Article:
Last Friday, the College’s annual Social Justice Awards Ceremony honored members of the Dartmouth community for their dedication to “vigorous and positive action,” the theme of this year’s Martin Luther King Jr. Celebration. Five different awards were conferred to recipients following a competitive nomination process.
Gabrielle Lucke, MLK Celebration committee chair, said the awards acknowledge the work of Dartmouth community members in social justice, peace, civil rights, education, health and the environment.
“What does vigorous and positive action mean?” Lucke said. “We wanted to find a way to honor the people who go above and beyond.”
Christine Crabb ’90 received the Holly Fell Sateia Award — established in 2011 by former College President Jim Yong Kim and former provost Carol Folt to honor faculty or staff members who promote diversity, inclusivity and civil rights at Dartmouth — for her work organizing the MLK celebration and awards ceremony in past years.
Senator Kirsten Gillibrand ’88, D-N.Y., was honored in absentia for her work in both the House of Representatives and the Senate. Gillibrand, who played a large part in repealing the military’s “don’t ask, don’t tell” policy and was the first New York representative to support same-sex marriage, was granted the Ongoing Commitment Award.
Lia Carnie Monahon ’98, a Massachusetts trial attorney for the Committee for Public Counsel Services, received the Emerging Leadership Award for her work combating systematic problems in the legal world.
Monahon said that she took her first steps as an advocate for social justice at Dartmouth.
“I had the opportunity to find fellowship funding and test what I was learning at Dartmouth in the rest of the world,” she said.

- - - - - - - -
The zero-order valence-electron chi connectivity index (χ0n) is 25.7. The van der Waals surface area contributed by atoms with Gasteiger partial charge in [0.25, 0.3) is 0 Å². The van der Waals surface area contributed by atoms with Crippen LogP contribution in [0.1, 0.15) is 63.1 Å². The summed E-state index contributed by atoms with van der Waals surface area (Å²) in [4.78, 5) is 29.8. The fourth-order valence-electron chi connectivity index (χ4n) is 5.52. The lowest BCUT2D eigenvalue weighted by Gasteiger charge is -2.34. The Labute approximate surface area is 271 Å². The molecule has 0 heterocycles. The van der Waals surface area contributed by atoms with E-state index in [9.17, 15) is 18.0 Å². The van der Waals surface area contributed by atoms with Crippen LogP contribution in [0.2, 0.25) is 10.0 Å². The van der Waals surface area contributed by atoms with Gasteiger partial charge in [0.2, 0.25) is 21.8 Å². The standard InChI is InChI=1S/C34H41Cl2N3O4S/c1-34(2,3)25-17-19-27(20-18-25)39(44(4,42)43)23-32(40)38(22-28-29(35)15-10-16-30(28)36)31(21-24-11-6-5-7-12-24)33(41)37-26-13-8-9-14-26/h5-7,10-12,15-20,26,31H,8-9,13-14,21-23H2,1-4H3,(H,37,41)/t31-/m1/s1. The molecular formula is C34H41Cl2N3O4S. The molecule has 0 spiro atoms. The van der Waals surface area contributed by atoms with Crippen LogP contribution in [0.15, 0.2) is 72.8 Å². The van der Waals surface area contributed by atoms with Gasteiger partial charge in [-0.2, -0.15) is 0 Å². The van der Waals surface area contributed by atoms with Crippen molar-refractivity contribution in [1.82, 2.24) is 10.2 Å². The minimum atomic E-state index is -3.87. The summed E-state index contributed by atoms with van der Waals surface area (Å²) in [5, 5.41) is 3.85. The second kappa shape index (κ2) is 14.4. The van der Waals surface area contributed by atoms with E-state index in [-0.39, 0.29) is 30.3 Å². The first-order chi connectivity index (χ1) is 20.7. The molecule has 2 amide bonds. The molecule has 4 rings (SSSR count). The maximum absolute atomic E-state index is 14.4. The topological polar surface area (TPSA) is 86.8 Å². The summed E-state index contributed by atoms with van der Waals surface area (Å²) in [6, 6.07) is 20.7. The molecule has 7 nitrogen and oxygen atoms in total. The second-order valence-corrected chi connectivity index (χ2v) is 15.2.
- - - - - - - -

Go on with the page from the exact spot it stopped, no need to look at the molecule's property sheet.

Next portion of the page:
The Granger Award, which is given to an alumnus who shows leadership in benefitting underserved populations, went to Martin Cetron ’81. Cetron currently directs the global migration and quarantine division at the U.S. Center for Disease Control and Prevention, and was honored for his work as a physician and public health professional in reducing health disparities among minority communities.
Andrew Wells III, the president of an industrial supply company, was granted the lifetime achievement award for his work at the Wells Academy, an apprentice-training program targeted at disenfranchised Native Americans.
Vice president of institutional diversity and equity Evelynn Ellis said that the Social Justice Awards provide a venue to honor Dartmouth community members who have contributed their time toward bettering the world. She acknowledged the recipients’ efforts to provide a voice to those who have no say.
Interim vice provost Lindsay Whaley said the honorees embodied the charge of social responsibility by combating tough contemporary issues, including prisoner advocacy, Native American empowerment and the use of public service to promote equality.
“Dartmouth’s responsibility as an institution of higher learning is not just to impart knowledge,” Whaley said. “We also have the responsibility to instill in [students] a deep concern for human wellbeing.”
In choosing award recipients, the MLK Celebration committee compares the current nominees to the criteria and accomplishments of previous winners, Luck said, adding that she hopes to maintain the caliber of honorees.
“We don’t necessarily give every award annually if we don’t have quality nominations,” Lucke said. “I would love to see students nominating faculty members who are really making a difference, or the dean who has the rep among students of helping them to really be present.”
As the final event in the College’s annual MLK celebration, the awards serve to conclude the speeches, films and other programming, Lucke said.
The awards ceremony included a panel discussion with award recipients, a performance by the Rockapellas and remarks by Whaley and Ellis. College President Phil Hanlon and Gail Gentes also attended.
Dartmouth’s Social Justice Awards are sponsored by the Martin Luther King Jr. Celebration, the Office of Institutional Diversity and Equity, the William Jewett Tucker Foundation and the Geisel School of Medicine.